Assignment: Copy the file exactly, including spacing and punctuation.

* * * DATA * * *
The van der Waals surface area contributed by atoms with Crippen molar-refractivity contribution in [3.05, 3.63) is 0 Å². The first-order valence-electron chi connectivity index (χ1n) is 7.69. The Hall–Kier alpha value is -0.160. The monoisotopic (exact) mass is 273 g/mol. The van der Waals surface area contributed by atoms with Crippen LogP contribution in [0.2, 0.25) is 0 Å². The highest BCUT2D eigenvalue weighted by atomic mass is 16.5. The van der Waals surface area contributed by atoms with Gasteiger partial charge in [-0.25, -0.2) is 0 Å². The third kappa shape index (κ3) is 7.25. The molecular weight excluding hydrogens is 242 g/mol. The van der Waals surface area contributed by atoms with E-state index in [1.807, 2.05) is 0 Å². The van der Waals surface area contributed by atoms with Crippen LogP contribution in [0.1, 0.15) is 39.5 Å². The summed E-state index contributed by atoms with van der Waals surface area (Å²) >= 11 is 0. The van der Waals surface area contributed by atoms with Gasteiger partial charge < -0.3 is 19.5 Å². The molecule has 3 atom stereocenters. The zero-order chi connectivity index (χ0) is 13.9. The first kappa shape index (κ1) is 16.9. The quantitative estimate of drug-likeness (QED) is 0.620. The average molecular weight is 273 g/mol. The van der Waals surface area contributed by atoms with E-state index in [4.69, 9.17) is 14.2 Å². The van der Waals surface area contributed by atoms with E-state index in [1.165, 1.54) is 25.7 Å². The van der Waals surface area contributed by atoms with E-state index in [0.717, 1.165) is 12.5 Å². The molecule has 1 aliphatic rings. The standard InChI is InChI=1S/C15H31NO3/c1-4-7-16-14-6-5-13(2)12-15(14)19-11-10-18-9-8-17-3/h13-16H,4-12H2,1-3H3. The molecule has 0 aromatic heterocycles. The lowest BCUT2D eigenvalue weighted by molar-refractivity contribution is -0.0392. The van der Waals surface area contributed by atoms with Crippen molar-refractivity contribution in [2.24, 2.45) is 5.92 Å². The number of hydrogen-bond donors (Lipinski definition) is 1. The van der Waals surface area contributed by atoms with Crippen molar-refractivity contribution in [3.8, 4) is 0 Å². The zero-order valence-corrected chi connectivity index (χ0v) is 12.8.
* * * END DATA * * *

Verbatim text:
The van der Waals surface area contributed by atoms with Crippen molar-refractivity contribution in [3.05, 3.63) is 0 Å². The first-order valence-electron chi connectivity index (χ1n) is 7.69. The Hall–Kier alpha value is -0.160. The monoisotopic (exact) mass is 273 g/mol. The van der Waals surface area contributed by atoms with Crippen LogP contribution in [0.2, 0.25) is 0 Å². The highest BCUT2D eigenvalue weighted by atomic mass is 16.5. The van der Waals surface area contributed by atoms with Gasteiger partial charge in [-0.25, -0.2) is 0 Å². The third kappa shape index (κ3) is 7.25. The molecular weight excluding hydrogens is 242 g/mol. The van der Waals surface area contributed by atoms with E-state index in [1.807, 2.05) is 0 Å². The van der Waals surface area contributed by atoms with Crippen LogP contribution in [0.1, 0.15) is 39.5 Å². The summed E-state index contributed by atoms with van der Waals surface area (Å²) >= 11 is 0. The van der Waals surface area contributed by atoms with Gasteiger partial charge < -0.3 is 19.5 Å². The molecule has 3 atom stereocenters. The zero-order chi connectivity index (χ0) is 13.9. The first kappa shape index (κ1) is 16.9. The quantitative estimate of drug-likeness (QED) is 0.620. The average molecular weight is 273 g/mol. The van der Waals surface area contributed by atoms with E-state index in [4.69, 9.17) is 14.2 Å². The van der Waals surface area contributed by atoms with E-state index in [1.165, 1.54) is 25.7 Å². The van der Waals surface area contributed by atoms with E-state index in [0.717, 1.165) is 12.5 Å². The molecule has 1 aliphatic rings. The standard InChI is InChI=1S/C15H31NO3/c1-4-7-16-14-6-5-13(2)12-15(14)19-11-10-18-9-8-17-3/h13-16H,4-12H2,1-3H3. The molecule has 0 aromatic heterocycles. The lowest BCUT2D eigenvalue weighted by molar-refractivity contribution is -0.0392. The van der Waals surface area contributed by atoms with Crippen molar-refractivity contribution in [2.24, 2.45) is 5.92 Å². The number of hydrogen-bond donors (Lipinski definition) is 1. The van der Waals surface area contributed by atoms with Crippen molar-refractivity contribution in [3.8, 4) is 0 Å². The zero-order valence-corrected chi connectivity index (χ0v) is 12.8.